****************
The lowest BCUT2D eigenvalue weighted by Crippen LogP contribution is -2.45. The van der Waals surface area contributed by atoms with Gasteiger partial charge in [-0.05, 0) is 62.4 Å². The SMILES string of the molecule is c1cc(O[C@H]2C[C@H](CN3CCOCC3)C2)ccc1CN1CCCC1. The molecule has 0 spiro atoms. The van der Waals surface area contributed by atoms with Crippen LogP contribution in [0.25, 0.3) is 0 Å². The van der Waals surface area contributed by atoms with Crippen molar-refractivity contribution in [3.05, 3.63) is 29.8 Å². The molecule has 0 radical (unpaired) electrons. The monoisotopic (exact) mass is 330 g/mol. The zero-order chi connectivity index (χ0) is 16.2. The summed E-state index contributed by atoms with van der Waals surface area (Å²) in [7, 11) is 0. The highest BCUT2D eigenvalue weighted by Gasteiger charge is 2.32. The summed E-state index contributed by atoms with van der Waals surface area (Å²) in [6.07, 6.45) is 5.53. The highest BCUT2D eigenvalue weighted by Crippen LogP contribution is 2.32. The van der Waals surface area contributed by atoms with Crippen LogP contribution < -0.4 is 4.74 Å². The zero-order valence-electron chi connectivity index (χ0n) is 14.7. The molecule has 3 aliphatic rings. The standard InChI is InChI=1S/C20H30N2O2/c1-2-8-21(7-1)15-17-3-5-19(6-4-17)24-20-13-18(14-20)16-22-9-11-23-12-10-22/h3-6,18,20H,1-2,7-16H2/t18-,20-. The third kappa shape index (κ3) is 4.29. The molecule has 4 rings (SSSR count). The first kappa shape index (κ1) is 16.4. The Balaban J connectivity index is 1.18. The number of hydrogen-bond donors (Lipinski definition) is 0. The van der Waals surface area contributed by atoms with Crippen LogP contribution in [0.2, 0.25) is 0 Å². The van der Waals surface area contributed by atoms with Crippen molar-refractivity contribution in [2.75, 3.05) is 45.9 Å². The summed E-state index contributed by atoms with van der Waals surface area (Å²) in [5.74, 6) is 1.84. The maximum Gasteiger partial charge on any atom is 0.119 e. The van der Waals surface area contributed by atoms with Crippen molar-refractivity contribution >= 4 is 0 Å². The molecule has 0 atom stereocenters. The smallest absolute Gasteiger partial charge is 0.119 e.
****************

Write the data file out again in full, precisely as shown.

The lowest BCUT2D eigenvalue weighted by Crippen LogP contribution is -2.45. The van der Waals surface area contributed by atoms with Gasteiger partial charge in [-0.05, 0) is 62.4 Å². The SMILES string of the molecule is c1cc(O[C@H]2C[C@H](CN3CCOCC3)C2)ccc1CN1CCCC1. The molecule has 0 spiro atoms. The van der Waals surface area contributed by atoms with Crippen LogP contribution in [0.25, 0.3) is 0 Å². The van der Waals surface area contributed by atoms with Crippen molar-refractivity contribution in [3.05, 3.63) is 29.8 Å². The molecule has 0 radical (unpaired) electrons. The monoisotopic (exact) mass is 330 g/mol. The zero-order chi connectivity index (χ0) is 16.2. The summed E-state index contributed by atoms with van der Waals surface area (Å²) in [7, 11) is 0. The highest BCUT2D eigenvalue weighted by Gasteiger charge is 2.32. The summed E-state index contributed by atoms with van der Waals surface area (Å²) in [6.07, 6.45) is 5.53. The highest BCUT2D eigenvalue weighted by Crippen LogP contribution is 2.32. The van der Waals surface area contributed by atoms with Crippen LogP contribution < -0.4 is 4.74 Å². The zero-order valence-electron chi connectivity index (χ0n) is 14.7. The molecule has 3 aliphatic rings. The standard InChI is InChI=1S/C20H30N2O2/c1-2-8-21(7-1)15-17-3-5-19(6-4-17)24-20-13-18(14-20)16-22-9-11-23-12-10-22/h3-6,18,20H,1-2,7-16H2/t18-,20-. The third kappa shape index (κ3) is 4.29. The molecule has 4 rings (SSSR count). The first kappa shape index (κ1) is 16.4. The Balaban J connectivity index is 1.18. The number of hydrogen-bond donors (Lipinski definition) is 0. The van der Waals surface area contributed by atoms with Crippen LogP contribution in [0.2, 0.25) is 0 Å². The van der Waals surface area contributed by atoms with Crippen molar-refractivity contribution in [2.75, 3.05) is 45.9 Å². The summed E-state index contributed by atoms with van der Waals surface area (Å²) in [5.74, 6) is 1.84. The maximum Gasteiger partial charge on any atom is 0.119 e. The van der Waals surface area contributed by atoms with Crippen molar-refractivity contribution >= 4 is 0 Å². The molecule has 0 atom stereocenters. The smallest absolute Gasteiger partial charge is 0.119 e.